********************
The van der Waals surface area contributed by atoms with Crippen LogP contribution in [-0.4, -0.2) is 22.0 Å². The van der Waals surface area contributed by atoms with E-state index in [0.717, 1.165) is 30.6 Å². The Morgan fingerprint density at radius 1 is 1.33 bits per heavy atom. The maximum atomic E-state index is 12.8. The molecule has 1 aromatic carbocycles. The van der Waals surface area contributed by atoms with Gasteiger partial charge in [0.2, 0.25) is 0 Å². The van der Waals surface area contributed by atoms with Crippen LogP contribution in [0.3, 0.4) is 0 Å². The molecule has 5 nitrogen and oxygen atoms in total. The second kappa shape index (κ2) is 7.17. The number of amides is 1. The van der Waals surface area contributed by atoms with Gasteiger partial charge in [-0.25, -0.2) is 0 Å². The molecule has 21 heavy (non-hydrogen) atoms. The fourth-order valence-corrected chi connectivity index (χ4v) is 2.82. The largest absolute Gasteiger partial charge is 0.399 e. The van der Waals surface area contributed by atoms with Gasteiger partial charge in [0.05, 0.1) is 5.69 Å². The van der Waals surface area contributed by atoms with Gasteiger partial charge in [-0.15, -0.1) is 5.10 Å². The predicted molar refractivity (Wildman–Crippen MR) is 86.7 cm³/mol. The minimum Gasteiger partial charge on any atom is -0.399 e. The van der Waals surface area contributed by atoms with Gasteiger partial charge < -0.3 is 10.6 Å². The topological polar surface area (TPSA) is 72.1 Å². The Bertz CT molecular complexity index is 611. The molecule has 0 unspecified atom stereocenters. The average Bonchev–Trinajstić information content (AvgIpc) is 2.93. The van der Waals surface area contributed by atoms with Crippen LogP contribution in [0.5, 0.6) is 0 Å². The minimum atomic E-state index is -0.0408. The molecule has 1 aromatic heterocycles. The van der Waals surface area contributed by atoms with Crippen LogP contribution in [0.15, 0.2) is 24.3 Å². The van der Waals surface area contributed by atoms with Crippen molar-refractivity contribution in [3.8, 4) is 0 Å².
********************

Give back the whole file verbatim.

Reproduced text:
The van der Waals surface area contributed by atoms with Crippen LogP contribution in [-0.4, -0.2) is 22.0 Å². The van der Waals surface area contributed by atoms with E-state index in [0.717, 1.165) is 30.6 Å². The Morgan fingerprint density at radius 1 is 1.33 bits per heavy atom. The maximum atomic E-state index is 12.8. The molecule has 1 aromatic carbocycles. The van der Waals surface area contributed by atoms with Gasteiger partial charge in [0.2, 0.25) is 0 Å². The van der Waals surface area contributed by atoms with Crippen LogP contribution in [0.3, 0.4) is 0 Å². The molecule has 5 nitrogen and oxygen atoms in total. The second kappa shape index (κ2) is 7.17. The number of amides is 1. The van der Waals surface area contributed by atoms with Gasteiger partial charge in [-0.25, -0.2) is 0 Å². The molecule has 21 heavy (non-hydrogen) atoms. The fourth-order valence-corrected chi connectivity index (χ4v) is 2.82. The largest absolute Gasteiger partial charge is 0.399 e. The van der Waals surface area contributed by atoms with Gasteiger partial charge in [0.05, 0.1) is 5.69 Å². The van der Waals surface area contributed by atoms with Gasteiger partial charge in [-0.15, -0.1) is 5.10 Å². The predicted molar refractivity (Wildman–Crippen MR) is 86.7 cm³/mol. The minimum Gasteiger partial charge on any atom is -0.399 e. The van der Waals surface area contributed by atoms with Gasteiger partial charge < -0.3 is 10.6 Å². The topological polar surface area (TPSA) is 72.1 Å². The Bertz CT molecular complexity index is 611. The molecule has 0 unspecified atom stereocenters. The average Bonchev–Trinajstić information content (AvgIpc) is 2.93. The van der Waals surface area contributed by atoms with Crippen LogP contribution in [0.5, 0.6) is 0 Å². The minimum atomic E-state index is -0.0408. The molecule has 1 aromatic heterocycles. The van der Waals surface area contributed by atoms with Crippen LogP contribution in [0.15, 0.2) is 24.3 Å². The van der Waals surface area contributed by atoms with Crippen molar-refractivity contribution in [3.8, 4) is 0 Å².